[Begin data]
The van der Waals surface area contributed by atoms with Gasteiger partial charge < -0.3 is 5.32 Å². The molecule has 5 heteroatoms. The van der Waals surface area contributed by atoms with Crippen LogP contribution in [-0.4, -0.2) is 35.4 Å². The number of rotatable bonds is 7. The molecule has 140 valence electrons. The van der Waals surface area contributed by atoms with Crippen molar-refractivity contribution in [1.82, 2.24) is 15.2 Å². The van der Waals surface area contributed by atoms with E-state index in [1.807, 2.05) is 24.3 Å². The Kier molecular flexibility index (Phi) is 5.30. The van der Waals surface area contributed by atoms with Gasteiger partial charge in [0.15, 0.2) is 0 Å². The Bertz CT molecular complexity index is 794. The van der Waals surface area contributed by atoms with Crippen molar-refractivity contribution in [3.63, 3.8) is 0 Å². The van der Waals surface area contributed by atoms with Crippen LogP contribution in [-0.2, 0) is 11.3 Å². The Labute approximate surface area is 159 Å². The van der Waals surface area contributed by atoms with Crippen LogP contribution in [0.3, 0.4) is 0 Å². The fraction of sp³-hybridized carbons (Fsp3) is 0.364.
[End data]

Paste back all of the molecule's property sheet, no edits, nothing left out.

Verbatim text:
The van der Waals surface area contributed by atoms with Gasteiger partial charge < -0.3 is 5.32 Å². The molecule has 5 heteroatoms. The van der Waals surface area contributed by atoms with Crippen LogP contribution in [-0.4, -0.2) is 35.4 Å². The number of rotatable bonds is 7. The molecule has 140 valence electrons. The van der Waals surface area contributed by atoms with Crippen molar-refractivity contribution in [1.82, 2.24) is 15.2 Å². The van der Waals surface area contributed by atoms with E-state index in [1.807, 2.05) is 24.3 Å². The Kier molecular flexibility index (Phi) is 5.30. The van der Waals surface area contributed by atoms with Gasteiger partial charge in [0.15, 0.2) is 0 Å². The Bertz CT molecular complexity index is 794. The van der Waals surface area contributed by atoms with Crippen molar-refractivity contribution in [3.63, 3.8) is 0 Å². The van der Waals surface area contributed by atoms with Crippen LogP contribution in [-0.2, 0) is 11.3 Å². The Labute approximate surface area is 159 Å². The van der Waals surface area contributed by atoms with Crippen LogP contribution in [0.3, 0.4) is 0 Å². The fraction of sp³-hybridized carbons (Fsp3) is 0.364.